A Publication of WTVP

"Vino" also means "wine" in Spanish, and in the last few years, we’ve seen Spanish wines make a stratospheric rise in quality and popularity. No longer should we think Sangria for Spanish wine, but instead varietals such as Tempranillo, Garnacha, or Viura.

There are vines in Spain dating back more than 3,000 years. In fact, Spain is the third largest producer of wine in the world, behind only France and Italy. It also dedicates more land to its vineyards than any other country. You may ask, "So where has all this wine been hiding, and what do you recommend?"

Here’s the story. Although the Spaniards have been making wine for thousands of years, it hasn’t always been a quality wine. Looking at their wine production of the last 150 years, quality has usually been secondary to quantity. The rural poor had produced most of the wine for their personal consumption or as a cheap wine to export. Even in the past 30 years, the unwillingness to invest in new oak barrels has caused the quality of wine to continue to suffer.

So the wine hasn’t been hiding at all; it just wasn’t worth shipping to the New World. This has all changed as Spain has introduced modern technology and viticulture to their wonderful climate, soil, and grape varietals. This has resulted in some fantastic, yet affordable, wines.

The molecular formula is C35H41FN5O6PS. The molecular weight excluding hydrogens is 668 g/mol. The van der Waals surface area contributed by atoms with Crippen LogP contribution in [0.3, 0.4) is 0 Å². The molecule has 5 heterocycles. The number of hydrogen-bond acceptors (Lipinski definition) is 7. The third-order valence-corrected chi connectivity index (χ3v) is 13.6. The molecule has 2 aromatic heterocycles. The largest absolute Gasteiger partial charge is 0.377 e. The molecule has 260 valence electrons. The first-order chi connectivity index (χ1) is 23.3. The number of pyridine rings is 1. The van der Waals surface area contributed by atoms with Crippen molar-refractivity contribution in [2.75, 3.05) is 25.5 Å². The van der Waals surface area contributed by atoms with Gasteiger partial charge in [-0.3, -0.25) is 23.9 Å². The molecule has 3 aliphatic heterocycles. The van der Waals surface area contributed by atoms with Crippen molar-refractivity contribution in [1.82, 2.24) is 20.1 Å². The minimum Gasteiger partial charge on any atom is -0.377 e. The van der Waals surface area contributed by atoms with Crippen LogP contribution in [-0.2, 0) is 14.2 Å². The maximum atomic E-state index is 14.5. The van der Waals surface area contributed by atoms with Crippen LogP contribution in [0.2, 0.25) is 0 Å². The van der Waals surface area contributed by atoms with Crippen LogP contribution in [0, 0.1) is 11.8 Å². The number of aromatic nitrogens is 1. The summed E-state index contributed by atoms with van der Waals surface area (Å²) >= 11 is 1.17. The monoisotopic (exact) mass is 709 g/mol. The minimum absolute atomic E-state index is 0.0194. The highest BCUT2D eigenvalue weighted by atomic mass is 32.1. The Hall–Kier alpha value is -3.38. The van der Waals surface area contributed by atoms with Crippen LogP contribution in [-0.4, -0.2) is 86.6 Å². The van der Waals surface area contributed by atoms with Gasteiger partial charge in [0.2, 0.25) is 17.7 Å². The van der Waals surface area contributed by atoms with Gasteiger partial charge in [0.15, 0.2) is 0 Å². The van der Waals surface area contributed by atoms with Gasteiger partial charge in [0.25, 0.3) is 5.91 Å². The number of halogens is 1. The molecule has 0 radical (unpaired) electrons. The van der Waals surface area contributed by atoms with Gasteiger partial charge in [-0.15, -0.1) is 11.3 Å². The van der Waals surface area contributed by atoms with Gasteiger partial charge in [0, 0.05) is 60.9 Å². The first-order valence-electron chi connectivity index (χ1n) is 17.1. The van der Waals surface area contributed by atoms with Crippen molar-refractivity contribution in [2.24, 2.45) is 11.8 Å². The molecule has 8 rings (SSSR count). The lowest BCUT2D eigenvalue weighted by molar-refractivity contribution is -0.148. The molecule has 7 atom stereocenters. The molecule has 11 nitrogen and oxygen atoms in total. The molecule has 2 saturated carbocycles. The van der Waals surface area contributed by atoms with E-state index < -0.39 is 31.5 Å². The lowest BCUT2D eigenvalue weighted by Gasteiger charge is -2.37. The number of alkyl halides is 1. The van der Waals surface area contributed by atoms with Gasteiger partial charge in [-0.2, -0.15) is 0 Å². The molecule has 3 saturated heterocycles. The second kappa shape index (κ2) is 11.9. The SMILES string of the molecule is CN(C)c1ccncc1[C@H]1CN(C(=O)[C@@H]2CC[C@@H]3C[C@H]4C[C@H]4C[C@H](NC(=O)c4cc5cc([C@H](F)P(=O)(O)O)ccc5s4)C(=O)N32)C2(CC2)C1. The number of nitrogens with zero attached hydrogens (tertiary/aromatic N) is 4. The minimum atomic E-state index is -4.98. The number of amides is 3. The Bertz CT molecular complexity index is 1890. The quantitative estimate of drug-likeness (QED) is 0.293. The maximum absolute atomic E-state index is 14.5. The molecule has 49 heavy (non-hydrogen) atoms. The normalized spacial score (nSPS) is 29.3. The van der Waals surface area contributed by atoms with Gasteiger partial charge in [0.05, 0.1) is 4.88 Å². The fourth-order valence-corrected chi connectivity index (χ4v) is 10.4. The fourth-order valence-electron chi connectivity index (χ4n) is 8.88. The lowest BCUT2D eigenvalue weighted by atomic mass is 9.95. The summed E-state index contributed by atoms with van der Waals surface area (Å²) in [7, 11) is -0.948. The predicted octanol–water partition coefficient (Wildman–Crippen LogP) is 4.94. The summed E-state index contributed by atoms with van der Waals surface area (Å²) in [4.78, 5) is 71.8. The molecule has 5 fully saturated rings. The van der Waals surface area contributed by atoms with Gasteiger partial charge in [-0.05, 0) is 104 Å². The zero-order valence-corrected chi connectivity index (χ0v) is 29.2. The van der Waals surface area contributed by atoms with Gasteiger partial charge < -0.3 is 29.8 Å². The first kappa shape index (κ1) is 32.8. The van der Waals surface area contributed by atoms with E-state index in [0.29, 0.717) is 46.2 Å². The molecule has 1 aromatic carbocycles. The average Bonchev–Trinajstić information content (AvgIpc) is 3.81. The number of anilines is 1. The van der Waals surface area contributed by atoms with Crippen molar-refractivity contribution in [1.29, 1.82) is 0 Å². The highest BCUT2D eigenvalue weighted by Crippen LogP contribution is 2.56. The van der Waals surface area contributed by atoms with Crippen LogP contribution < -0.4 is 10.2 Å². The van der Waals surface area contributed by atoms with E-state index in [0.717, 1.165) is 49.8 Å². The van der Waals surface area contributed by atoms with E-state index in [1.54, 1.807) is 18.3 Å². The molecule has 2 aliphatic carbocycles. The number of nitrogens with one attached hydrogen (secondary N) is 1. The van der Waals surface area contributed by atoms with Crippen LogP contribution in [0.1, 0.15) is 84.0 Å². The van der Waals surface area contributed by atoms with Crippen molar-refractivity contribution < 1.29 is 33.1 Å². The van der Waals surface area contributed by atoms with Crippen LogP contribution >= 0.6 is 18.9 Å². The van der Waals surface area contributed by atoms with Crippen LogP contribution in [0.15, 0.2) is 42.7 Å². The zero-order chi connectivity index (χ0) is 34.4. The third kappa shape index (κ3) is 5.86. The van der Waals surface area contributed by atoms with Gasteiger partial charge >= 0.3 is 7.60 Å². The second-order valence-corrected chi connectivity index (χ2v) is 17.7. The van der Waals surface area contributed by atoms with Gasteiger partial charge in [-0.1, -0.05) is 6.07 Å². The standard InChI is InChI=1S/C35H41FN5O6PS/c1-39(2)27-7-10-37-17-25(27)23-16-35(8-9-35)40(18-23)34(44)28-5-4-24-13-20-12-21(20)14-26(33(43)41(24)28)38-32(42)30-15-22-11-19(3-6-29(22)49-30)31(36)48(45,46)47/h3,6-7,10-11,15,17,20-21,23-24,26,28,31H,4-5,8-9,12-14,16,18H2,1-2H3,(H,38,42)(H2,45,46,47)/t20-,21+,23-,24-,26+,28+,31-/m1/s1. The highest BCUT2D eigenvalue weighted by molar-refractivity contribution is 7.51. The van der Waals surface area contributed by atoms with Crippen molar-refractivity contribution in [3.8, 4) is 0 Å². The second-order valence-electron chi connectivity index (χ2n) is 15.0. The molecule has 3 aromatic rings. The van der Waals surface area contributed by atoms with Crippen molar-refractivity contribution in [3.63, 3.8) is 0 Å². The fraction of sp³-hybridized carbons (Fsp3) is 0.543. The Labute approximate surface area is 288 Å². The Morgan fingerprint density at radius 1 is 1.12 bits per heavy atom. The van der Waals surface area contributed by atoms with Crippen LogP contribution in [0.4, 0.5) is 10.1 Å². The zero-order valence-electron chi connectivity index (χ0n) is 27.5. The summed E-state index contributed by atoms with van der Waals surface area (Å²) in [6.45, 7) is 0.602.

Spain uses a similar wine classification system as France and Italy, with all classified regions regulated under the Denominacion de Origen (DO) system. Red wines are often labeled as Crianza, Reserva, or Gran Reserva. In the Rioja and the Ribera del Duero regions, Crianza wines must be two years old with at least 12 months spent in oak cask; elsewhere, the oak aging may be legally restricted to just six months. Reservas are three years old with at least one year in oak cask. Gran Reservas are five years old with two years in cask and three in the bottle.

Spain’s most famous wine growing region is Rioja. It has a longstanding reputation for making Spain’s finest red wines. These wines are primarily from the Tempranillo grape. It’s believed to have been brought to Spain by pilgrims during the Crusades and to be a variant of Pinot Noir. Tempranillo tends to have low acidity and therefore is usually blended with the Garnacha (Grenache in the U.S. and France) to balance the wine and provide longevity. You’ll find the red wines from Rioja range from easy drinking to cellar worthy.

Other regions to look for are Ribera del Duero, Somontano, and Jumilla. Ribera del Duero has a reputation for outstanding wines, as they’re known to blend Cabernet Sauvignon with Tem-pranillo. Somontano and Jumilla are both recent success stories, so you should still find them to be outstanding values. AA!